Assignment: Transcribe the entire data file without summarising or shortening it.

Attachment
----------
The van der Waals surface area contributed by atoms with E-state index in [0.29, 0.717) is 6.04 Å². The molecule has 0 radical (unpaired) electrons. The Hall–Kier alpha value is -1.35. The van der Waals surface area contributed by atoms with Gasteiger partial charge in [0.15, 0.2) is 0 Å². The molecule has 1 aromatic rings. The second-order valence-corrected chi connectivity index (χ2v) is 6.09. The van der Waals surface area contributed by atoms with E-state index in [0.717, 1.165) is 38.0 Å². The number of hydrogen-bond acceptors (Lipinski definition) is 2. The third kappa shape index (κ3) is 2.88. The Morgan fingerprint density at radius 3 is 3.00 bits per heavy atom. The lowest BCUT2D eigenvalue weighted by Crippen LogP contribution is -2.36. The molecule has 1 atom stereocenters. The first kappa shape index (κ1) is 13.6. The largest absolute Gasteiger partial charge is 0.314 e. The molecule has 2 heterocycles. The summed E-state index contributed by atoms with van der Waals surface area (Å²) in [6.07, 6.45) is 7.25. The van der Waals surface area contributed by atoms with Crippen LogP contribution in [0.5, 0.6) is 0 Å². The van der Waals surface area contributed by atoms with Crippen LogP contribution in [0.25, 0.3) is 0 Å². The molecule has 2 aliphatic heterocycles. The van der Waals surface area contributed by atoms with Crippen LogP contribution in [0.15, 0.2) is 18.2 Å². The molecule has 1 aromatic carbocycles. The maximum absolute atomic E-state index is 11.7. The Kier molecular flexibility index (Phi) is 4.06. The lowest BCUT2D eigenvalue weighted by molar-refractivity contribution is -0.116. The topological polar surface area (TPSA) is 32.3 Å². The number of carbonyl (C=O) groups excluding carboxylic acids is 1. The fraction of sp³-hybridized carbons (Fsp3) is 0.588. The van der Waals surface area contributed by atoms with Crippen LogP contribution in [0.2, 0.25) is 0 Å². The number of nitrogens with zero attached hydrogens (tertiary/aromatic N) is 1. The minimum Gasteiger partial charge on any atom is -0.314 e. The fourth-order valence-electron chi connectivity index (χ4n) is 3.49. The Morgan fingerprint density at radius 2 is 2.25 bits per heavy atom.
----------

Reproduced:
The van der Waals surface area contributed by atoms with E-state index in [0.29, 0.717) is 6.04 Å². The molecule has 0 radical (unpaired) electrons. The Hall–Kier alpha value is -1.35. The van der Waals surface area contributed by atoms with Gasteiger partial charge in [0.15, 0.2) is 0 Å². The molecule has 1 aromatic rings. The second-order valence-corrected chi connectivity index (χ2v) is 6.09. The van der Waals surface area contributed by atoms with E-state index in [0.717, 1.165) is 38.0 Å². The number of hydrogen-bond acceptors (Lipinski definition) is 2. The third kappa shape index (κ3) is 2.88. The Morgan fingerprint density at radius 3 is 3.00 bits per heavy atom. The lowest BCUT2D eigenvalue weighted by Crippen LogP contribution is -2.36. The molecule has 1 atom stereocenters. The first kappa shape index (κ1) is 13.6. The largest absolute Gasteiger partial charge is 0.314 e. The molecule has 2 heterocycles. The summed E-state index contributed by atoms with van der Waals surface area (Å²) in [6.07, 6.45) is 7.25. The van der Waals surface area contributed by atoms with Crippen LogP contribution in [0.5, 0.6) is 0 Å². The van der Waals surface area contributed by atoms with Crippen LogP contribution in [0.25, 0.3) is 0 Å². The molecule has 2 aliphatic heterocycles. The van der Waals surface area contributed by atoms with Crippen LogP contribution in [0.15, 0.2) is 18.2 Å². The molecule has 1 aromatic carbocycles. The maximum absolute atomic E-state index is 11.7. The Kier molecular flexibility index (Phi) is 4.06. The lowest BCUT2D eigenvalue weighted by molar-refractivity contribution is -0.116. The topological polar surface area (TPSA) is 32.3 Å². The number of carbonyl (C=O) groups excluding carboxylic acids is 1. The fraction of sp³-hybridized carbons (Fsp3) is 0.588. The van der Waals surface area contributed by atoms with Crippen LogP contribution in [0.2, 0.25) is 0 Å². The number of nitrogens with zero attached hydrogens (tertiary/aromatic N) is 1. The minimum Gasteiger partial charge on any atom is -0.314 e. The fourth-order valence-electron chi connectivity index (χ4n) is 3.49. The Morgan fingerprint density at radius 2 is 2.25 bits per heavy atom.